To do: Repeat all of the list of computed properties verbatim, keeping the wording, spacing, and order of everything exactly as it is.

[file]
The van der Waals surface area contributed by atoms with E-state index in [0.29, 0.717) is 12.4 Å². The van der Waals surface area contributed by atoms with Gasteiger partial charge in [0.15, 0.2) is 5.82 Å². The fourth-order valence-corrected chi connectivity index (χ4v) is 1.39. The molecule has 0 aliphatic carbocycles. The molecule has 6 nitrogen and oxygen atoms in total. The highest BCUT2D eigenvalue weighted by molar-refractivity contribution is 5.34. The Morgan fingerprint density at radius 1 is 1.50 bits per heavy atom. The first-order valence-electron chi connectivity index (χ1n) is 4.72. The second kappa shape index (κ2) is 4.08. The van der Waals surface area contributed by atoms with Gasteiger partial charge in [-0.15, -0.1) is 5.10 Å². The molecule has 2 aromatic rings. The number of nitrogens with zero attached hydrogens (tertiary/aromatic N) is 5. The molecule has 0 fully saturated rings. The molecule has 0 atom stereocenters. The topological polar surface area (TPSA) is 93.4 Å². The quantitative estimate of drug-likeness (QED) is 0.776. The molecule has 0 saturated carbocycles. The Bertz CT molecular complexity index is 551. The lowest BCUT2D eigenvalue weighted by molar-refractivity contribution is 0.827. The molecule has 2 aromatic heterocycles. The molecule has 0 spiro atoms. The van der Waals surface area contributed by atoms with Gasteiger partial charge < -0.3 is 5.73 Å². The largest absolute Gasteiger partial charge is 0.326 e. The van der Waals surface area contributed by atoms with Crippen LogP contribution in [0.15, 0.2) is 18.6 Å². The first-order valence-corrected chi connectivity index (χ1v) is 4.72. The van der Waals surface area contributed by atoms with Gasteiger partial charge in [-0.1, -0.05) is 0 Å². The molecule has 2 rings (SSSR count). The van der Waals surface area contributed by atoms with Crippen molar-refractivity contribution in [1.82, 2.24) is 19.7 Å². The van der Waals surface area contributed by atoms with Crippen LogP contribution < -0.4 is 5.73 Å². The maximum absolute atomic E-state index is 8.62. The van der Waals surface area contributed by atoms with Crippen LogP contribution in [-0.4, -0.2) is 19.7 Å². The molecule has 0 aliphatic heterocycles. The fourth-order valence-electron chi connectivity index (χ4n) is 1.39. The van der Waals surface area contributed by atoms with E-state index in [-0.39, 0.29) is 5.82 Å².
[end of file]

The van der Waals surface area contributed by atoms with E-state index in [0.29, 0.717) is 12.4 Å². The van der Waals surface area contributed by atoms with Gasteiger partial charge in [0.15, 0.2) is 5.82 Å². The fourth-order valence-corrected chi connectivity index (χ4v) is 1.39. The molecule has 0 aliphatic carbocycles. The molecule has 6 nitrogen and oxygen atoms in total. The highest BCUT2D eigenvalue weighted by molar-refractivity contribution is 5.34. The Morgan fingerprint density at radius 1 is 1.50 bits per heavy atom. The first-order valence-electron chi connectivity index (χ1n) is 4.72. The second kappa shape index (κ2) is 4.08. The van der Waals surface area contributed by atoms with Gasteiger partial charge in [-0.15, -0.1) is 5.10 Å². The molecule has 2 aromatic rings. The number of nitrogens with zero attached hydrogens (tertiary/aromatic N) is 5. The molecule has 0 fully saturated rings. The molecule has 0 atom stereocenters. The topological polar surface area (TPSA) is 93.4 Å². The quantitative estimate of drug-likeness (QED) is 0.776. The molecule has 0 saturated carbocycles. The Bertz CT molecular complexity index is 551. The lowest BCUT2D eigenvalue weighted by molar-refractivity contribution is 0.827. The molecule has 2 aromatic heterocycles. The molecule has 0 spiro atoms. The van der Waals surface area contributed by atoms with Gasteiger partial charge < -0.3 is 5.73 Å². The largest absolute Gasteiger partial charge is 0.326 e. The van der Waals surface area contributed by atoms with Crippen LogP contribution in [0.15, 0.2) is 18.6 Å². The first-order valence-corrected chi connectivity index (χ1v) is 4.72. The van der Waals surface area contributed by atoms with Gasteiger partial charge in [-0.1, -0.05) is 0 Å². The molecule has 2 rings (SSSR count). The van der Waals surface area contributed by atoms with Crippen molar-refractivity contribution in [1.82, 2.24) is 19.7 Å². The van der Waals surface area contributed by atoms with Crippen LogP contribution < -0.4 is 5.73 Å². The maximum absolute atomic E-state index is 8.62. The van der Waals surface area contributed by atoms with Crippen LogP contribution in [-0.4, -0.2) is 19.7 Å². The molecule has 0 aliphatic heterocycles. The fourth-order valence-electron chi connectivity index (χ4n) is 1.39. The van der Waals surface area contributed by atoms with E-state index in [-0.39, 0.29) is 5.82 Å².